Sara Gazarek has been working as a professional jazz singer since 2004. You can find plenty of vintage YouTube clips of her singing Great American Songbook material in a breezy, polished manner. A few years ago, things began to happen in her life. There was near-death tragedy in her family, her marriage fell apart and she began to wonder about her professional future. On this, her sixth album, her reactions to all this have resulted in a broadening and deepening of her art. She sings here with a new-found power and earnestness and draws her repertoire from a wide array of sources including Stevie Wonder, Nick Drake and her own writing.
The music on the set includes funky fusion tracks, acoustic ballads and hybrids of differing styles. Hoagy Carmichael's "I Get Along Without You Very Well" gets a simple treatment with wistful voice against a piano trio while Frank Loesser's "Never Will I Marry" is buoyed by a bubbly African rhythm. Cuts like"I'm Not The Only One" and Stevie Wonder's "I Believe When I Fall In Love" have plush electric funk or soul backing and are brought to life through the earnest humanity of Gazarek's singing. She shows a more subtle sensuality on "Easy Love," cooing over sophisticated jazz-pop led by Larry Goldings' organ and Stu Mindeman's piano. The drama really comes out in Dolly Parton's classic country ballad, "Jolene." Over a turbulent rumble of piano and drums, Gazarek's voice starts out intense and gets harder and angrier as the song goes on. By the end she is practically screaming at Jolene to keep away from her man.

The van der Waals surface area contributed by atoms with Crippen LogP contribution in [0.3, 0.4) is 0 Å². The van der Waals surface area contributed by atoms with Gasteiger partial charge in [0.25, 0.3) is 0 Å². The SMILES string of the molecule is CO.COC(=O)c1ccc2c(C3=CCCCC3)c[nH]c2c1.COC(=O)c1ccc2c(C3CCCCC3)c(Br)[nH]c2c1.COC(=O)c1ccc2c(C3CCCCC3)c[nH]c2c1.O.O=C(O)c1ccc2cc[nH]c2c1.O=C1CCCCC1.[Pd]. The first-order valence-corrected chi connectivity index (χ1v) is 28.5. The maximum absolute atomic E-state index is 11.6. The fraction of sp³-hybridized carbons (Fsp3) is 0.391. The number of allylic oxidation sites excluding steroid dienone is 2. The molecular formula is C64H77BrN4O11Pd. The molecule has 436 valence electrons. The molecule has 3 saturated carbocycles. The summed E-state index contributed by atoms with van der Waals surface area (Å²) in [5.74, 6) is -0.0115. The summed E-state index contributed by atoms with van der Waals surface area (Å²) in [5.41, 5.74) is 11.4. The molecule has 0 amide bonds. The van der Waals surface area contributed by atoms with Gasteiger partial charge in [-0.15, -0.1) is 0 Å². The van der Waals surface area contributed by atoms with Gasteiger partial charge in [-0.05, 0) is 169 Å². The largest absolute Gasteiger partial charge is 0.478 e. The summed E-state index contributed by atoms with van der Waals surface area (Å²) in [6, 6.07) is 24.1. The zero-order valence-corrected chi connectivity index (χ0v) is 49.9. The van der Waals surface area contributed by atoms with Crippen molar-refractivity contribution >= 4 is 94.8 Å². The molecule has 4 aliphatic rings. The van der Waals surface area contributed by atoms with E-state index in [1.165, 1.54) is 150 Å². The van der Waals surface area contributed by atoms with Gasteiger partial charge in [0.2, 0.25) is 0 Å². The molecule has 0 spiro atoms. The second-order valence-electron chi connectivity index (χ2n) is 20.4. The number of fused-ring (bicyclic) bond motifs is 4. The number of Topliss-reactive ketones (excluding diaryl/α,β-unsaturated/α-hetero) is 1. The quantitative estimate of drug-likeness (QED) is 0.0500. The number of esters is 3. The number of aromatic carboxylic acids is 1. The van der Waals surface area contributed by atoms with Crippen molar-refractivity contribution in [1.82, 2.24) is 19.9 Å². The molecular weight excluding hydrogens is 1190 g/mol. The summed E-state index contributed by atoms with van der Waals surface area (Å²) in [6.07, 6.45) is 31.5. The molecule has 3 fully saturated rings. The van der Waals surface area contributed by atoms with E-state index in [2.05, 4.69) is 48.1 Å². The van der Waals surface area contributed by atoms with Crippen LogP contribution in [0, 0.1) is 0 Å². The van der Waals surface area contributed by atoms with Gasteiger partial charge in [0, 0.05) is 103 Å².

Over its last few tracks, the CD takes a more philosophical turn. "Gaslight District" is a calming combination of jazz and folk impulses with Gazarek's vocal supported by sensitive reeds. The horn section also provides a soothing backdrop to her singing of a Sara Teasdale poem "The River" which segues into Nick Drake's magical "River Man" sung over a gently rocking electric piano. Bjork's typically dreamlike "Cocoon" allows Gazarek to stretch her voice in a weightless atmosphere surrounded by softly pulsing bass and percussion and ghostly electric piano. Finally she sings her own words over the open sky landscapes of Brad Mehldau's composition, "Distant Storm," her voice firm with quiet conviction as she climbs through the folk-tinged melody with help from a rich alto solo by Josh Johnson and an elegant vocal interlude by her friend and mentor, Kurt Elling.
This is the finest music of Sara Gazarek's career to date. Her voice is still glossy and polished but now it also has purpose and maturity. She sounds like a woman who has faced challenges and survived. The music on these tracks goes in several different directions but the depth and honesty of Gazarek's singing ties them all together. As the picture on the CD cover suggests, this work comes directly from her heart.
Lonely Hours; Never Will I Marry; I'm Not The Only One; Easy Love; I Get Along Without You Very Well; I
Believe When I Fall In Love; Jolene; Gaslight District; The River/River Man; Intro: Chrysalis; Cocoon; Distant
Sara Gazarek: voice; Stu Mindeman: piano, rhodes; Alex Boneham: bass; Christian Euman: piano; Josh
Johnson: alto saxophone; Danny Janklow: alto saxophone; Ido Meshulam: trombone; Brian Walsh: bass
clarinet; Erin Bentlage, Michael Mayo:
background vocals; Keita Ogawa: percussion (2); Aaron Serfaty: percussion (6); Larry Goldings: organ (4,8);
Kurt Elling: voice (12).